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Gastroenterology Notes

Medicine Notes > Medicine and Surgery Notes

This is an extract of our Gastroenterology document, which we sell as part of our Medicine and Surgery Notes collection written by the top tier of Peninsula Medical School students.

The following is a more accessble plain text extract of the PDF sample above, taken from our Medicine and Surgery Notes. Due to the challenges of extracting text from PDFs, it will have odd formatting:

GASTROENTEROLOGY Contents: GI

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Coeliac disease

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Diverticular disease

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Gastro-oesophageal reflux disease

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Inflammatory bowel disease

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Irritable bowel syndrome Hepatobiliary

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Autoimmune hepatitis

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Cirrhosis Pancreas

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Acute pancreatitis

To view pictures, just hit the link! ?
GI COELIAC DISEASE Summary Points

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Coeliac disease is a genetically determined chronically inflammatory small bowel disorder of gluten intolerance.

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Patients typically feel bloated, have an altered bowel habit and lose weight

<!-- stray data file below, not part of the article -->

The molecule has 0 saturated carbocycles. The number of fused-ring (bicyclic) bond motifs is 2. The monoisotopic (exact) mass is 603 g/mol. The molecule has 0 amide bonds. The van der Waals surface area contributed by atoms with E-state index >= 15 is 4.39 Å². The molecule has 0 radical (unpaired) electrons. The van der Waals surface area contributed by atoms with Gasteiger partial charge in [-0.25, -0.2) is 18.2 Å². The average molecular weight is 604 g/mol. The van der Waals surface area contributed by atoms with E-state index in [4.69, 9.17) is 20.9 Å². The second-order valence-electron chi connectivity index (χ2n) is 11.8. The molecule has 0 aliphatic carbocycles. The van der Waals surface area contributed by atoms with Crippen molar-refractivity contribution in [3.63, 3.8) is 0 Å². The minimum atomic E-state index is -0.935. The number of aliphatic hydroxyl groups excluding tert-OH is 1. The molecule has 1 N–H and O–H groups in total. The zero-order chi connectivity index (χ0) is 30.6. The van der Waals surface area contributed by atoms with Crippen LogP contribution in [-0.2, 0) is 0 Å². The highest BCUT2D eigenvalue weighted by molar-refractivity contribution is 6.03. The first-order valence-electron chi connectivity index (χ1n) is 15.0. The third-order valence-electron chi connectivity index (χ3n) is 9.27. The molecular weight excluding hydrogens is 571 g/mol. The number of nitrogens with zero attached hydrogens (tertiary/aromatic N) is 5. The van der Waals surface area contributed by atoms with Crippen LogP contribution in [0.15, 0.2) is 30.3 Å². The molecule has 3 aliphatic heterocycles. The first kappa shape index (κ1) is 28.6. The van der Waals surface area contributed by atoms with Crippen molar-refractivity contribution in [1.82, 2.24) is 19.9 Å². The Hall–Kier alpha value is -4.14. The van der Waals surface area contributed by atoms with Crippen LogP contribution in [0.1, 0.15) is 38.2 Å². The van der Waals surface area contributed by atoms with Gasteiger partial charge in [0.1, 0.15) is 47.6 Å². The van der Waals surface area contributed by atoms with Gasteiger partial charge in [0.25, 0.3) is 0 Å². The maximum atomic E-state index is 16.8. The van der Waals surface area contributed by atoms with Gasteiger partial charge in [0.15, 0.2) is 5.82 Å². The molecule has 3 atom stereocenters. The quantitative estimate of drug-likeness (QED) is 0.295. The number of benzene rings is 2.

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It is diagnosed by a positive transglutaminase test and a jejunal or duodenal biopsy for confirmation

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It is managed by a gluten free diet Aetiology and Pathophysiology T-cell mediated autoimmune disease of small bowel causing a prolamin (alcoholsoluble proteins in wheat, barley, rye, and sometimes oats) intolerance. This leads to villous atrophy and malabsorption which can have a number of secondary complications. Associated with HLA DQ2 in 95% and DQ8 for 5%, so often see a familial link. Gluten intolerance varies person to person (i.e. some can tolerate oats).

Epidemiology and Associated Risk Factors Affects between 1/100 and 1/500 in the UK though a large number are undiagnosed. Occurs at any age - peak incidences are during infancy and 50-60yrs, mostly an adult presentation. Risk factors:

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Males Family history Dermatitis herpetiformis (a bumpy, itchy, blistered eruption) Diabetes mellitus Hashimoto's thyroiditis IBS Down's Syndrome Osteoporosis Subfertility Irish, Punjabi and South Asian descent

Presentation 50% are asymptomatic. Presentation can vary by age: Babies and young children:

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Failure to thrive - weight loss and malabsorption

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GI - diarrhoea, vomiting, pale stools (steatorrhoea), constipation

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Irritability, anorexia/off feeds

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Abdo may protrude w/ everted umbilicus. Older children and adults:

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GI - nausea, vomiting, steatorrhoea, abdo pain/discomfort, bloating, weight loss

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Fatigue, weakness and arthralgia

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Mouth and peri-oral: aphthous ulcers and angular stomatitis (irritation and inflammation around sides of mouth)

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Secondary to malabsorption - Vit D deficiency - osteomalacia; Vit K deficiency - bleeding problems Assessment
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In infants and young children, their abdomen may protrude w/ an everted umbilicus

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In older children and adults: o Dermatitis herpetiformis - picture: http://www.mybwmc.org/library/2/2791
- Ix - Blood:

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Serum IgA anti-tissue transglutaminase antibodies preferred - false negs in 0.4% population due to IgA deficiency

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